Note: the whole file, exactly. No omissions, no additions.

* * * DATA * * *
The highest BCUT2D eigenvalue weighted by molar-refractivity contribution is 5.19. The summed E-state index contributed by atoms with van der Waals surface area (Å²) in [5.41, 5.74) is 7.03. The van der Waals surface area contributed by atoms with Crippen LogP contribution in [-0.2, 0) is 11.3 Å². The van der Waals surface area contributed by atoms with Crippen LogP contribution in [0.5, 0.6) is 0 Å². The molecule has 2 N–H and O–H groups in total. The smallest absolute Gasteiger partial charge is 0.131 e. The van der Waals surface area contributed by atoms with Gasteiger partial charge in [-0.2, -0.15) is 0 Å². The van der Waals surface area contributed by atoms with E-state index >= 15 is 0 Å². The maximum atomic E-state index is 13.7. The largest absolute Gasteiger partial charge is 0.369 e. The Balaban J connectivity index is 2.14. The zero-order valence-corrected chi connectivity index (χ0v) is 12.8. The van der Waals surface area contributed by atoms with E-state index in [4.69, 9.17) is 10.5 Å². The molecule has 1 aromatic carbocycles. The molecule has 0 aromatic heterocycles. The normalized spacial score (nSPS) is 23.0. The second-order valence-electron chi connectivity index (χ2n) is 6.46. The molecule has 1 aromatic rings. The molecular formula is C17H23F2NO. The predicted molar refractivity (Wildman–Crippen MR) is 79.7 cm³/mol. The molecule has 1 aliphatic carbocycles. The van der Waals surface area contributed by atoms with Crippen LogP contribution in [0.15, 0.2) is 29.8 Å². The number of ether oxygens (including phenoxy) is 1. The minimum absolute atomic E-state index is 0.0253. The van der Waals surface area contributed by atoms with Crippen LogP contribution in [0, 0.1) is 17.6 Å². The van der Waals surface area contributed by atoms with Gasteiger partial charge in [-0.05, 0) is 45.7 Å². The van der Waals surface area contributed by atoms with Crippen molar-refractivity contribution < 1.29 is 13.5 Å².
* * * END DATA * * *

The highest BCUT2D eigenvalue weighted by molar-refractivity contribution is 5.19. The summed E-state index contributed by atoms with van der Waals surface area (Å²) in [5.41, 5.74) is 7.03. The van der Waals surface area contributed by atoms with Crippen LogP contribution in [-0.2, 0) is 11.3 Å². The van der Waals surface area contributed by atoms with Crippen LogP contribution in [0.5, 0.6) is 0 Å². The molecule has 2 N–H and O–H groups in total. The smallest absolute Gasteiger partial charge is 0.131 e. The van der Waals surface area contributed by atoms with Gasteiger partial charge in [-0.2, -0.15) is 0 Å². The van der Waals surface area contributed by atoms with E-state index >= 15 is 0 Å². The maximum atomic E-state index is 13.7. The largest absolute Gasteiger partial charge is 0.369 e. The Balaban J connectivity index is 2.14. The zero-order valence-corrected chi connectivity index (χ0v) is 12.8. The van der Waals surface area contributed by atoms with E-state index in [4.69, 9.17) is 10.5 Å². The molecule has 1 aromatic carbocycles. The molecule has 0 aromatic heterocycles. The normalized spacial score (nSPS) is 23.0. The second-order valence-electron chi connectivity index (χ2n) is 6.46. The molecule has 1 aromatic rings. The molecular formula is C17H23F2NO. The predicted molar refractivity (Wildman–Crippen MR) is 79.7 cm³/mol. The molecule has 1 aliphatic carbocycles. The van der Waals surface area contributed by atoms with Crippen LogP contribution in [0.15, 0.2) is 29.8 Å². The number of ether oxygens (including phenoxy) is 1. The minimum absolute atomic E-state index is 0.0253. The van der Waals surface area contributed by atoms with Crippen LogP contribution in [0, 0.1) is 17.6 Å². The van der Waals surface area contributed by atoms with Gasteiger partial charge in [-0.05, 0) is 45.7 Å². The van der Waals surface area contributed by atoms with Crippen molar-refractivity contribution < 1.29 is 13.5 Å².